If you're so unsure of whether this is true, then why are you presenting it as a factual counterpoint to my position?

I am not "so unsure". I stated what the most accepted theory said, while also saying where I got it from. Note that here:
This is relativity speaking. We can't directly observe spacetime, as far as I know.
I said, once again, that it was relativity speaking. You replied with this:
You positively claimed the universe's spacetime surface to be spherical above.  Why?
Which doesn't even make sense to me.

You'll have to actually describe the problem you see, then.

With what I said, I now realize that there's no problem. Black holes do distort space.
However, let me ask you something: what would be the odds of us observing a phenomenon like that (matter suddenly appearing out of nowhere) per every billion years? Surely, if we can observe stuff that's, according to Wikipedia, 13.37 billion light-years away, we should have observed something like that.

Actually it would mean that no forces bend spacetime, gravity included.  QFT only works in a flat spacetime.

As I've explained, flat does not mean "flat as a board". Flat means 2D. Flat can be bent and still remain 2D, like I exemplified in the graphene scenario.
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Re: No Black Holes?
« Reply #72 on: June 21, 2014, 10:34:50 AM »
So you're suggesting that miniscule amounts of matter - too small to even be relevant when matched against the mass that black holes absorb - travel into an indeterminate (and possibly indeterminable) point the future. How is this falsifiable?

I don't know, but then I never proposed what you describe.

I am not "so unsure". I stated what the most accepted theory said, while also saying where I got it from. Note that here:
This is relativity speaking. We can't directly observe spacetime, as far as I know.
I said, once again, that it was relativity speaking. You replied with this:
You positively claimed the universe's spacetime surface to be spherical above.  Why?
Which doesn't even make sense to me.

"Relatively speaking" can mean a lot of things.  What did it mean when you used it here?  Relative to what?

However, let me ask you something: what would be the odds of us observing a phenomenon like that (matter suddenly appearing out of nowhere) per every billion years? Surely, if we can observe stuff that's, according to Wikipedia, 13.37 billion light-years away, we should have observed something like that.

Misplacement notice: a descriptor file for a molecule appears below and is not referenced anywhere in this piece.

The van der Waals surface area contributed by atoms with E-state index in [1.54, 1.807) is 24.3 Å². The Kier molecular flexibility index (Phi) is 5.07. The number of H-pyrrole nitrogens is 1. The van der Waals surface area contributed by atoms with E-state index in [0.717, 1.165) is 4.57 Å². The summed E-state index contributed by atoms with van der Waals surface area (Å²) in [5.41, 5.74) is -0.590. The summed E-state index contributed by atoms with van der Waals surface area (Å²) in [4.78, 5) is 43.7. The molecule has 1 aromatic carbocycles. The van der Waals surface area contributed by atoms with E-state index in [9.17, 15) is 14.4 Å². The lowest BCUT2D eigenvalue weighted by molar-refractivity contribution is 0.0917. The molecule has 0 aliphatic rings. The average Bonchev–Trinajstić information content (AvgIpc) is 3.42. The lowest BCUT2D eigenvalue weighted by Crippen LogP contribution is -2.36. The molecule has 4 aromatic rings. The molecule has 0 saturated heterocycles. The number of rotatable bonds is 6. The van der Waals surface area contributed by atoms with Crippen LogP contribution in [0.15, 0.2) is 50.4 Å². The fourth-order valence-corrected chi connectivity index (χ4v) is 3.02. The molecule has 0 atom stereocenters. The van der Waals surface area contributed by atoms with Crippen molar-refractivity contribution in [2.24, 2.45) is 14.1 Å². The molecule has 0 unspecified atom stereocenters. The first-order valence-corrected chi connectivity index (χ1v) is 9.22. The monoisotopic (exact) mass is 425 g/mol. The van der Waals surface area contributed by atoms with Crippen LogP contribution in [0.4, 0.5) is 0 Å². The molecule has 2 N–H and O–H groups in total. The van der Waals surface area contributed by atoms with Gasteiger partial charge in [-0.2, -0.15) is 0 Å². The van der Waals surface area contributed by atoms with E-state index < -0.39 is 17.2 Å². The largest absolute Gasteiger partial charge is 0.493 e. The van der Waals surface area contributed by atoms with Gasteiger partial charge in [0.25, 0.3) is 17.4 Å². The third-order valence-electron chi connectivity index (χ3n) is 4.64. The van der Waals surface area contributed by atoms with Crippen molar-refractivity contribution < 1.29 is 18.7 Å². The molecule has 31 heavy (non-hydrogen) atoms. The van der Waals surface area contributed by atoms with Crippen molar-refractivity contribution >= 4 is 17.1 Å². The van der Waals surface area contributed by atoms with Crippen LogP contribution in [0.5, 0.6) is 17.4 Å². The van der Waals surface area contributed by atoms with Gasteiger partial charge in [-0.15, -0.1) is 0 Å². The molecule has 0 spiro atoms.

Where would we observe it coming out?  Inside of existing black holes?  I'm not the random-white-hole-appearing-in-random-places advocate.

As I've explained, flat does not mean "flat as a board". Flat means 2D. Flat can be bent and still remain 2D, like I exemplified in the graphene scenario.

I know.  And QFT only works in a locally flat-as-a-board spacetime.
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Offline One Above All

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Re: No Black Holes?
« Reply #73 on: June 21, 2014, 10:52:50 AM »
I don't know, but then I never proposed what you describe.

You said this:
Indeed.  And in my interpretation, the white hole - if one exists - is indefinitely far into the future.  So we wouldn't expect observe such a thing.
You also said this:
There could be a discrepancy there, and we'd have no way to know it, because we cannot know exactly how much mass has fallen into a black hole in order to give it its present mass.
I'm assuming this doesn't mean "the mass that has fallen into the black hole from the moment it first appeared", as that wouldn't be scientific. We can't travel backward in time, as far as we know, so we wouldn't be able to observe this, unless, by some stroke of luck, we happened to find a star that was just about to collapse into a black hole and studied it for decades.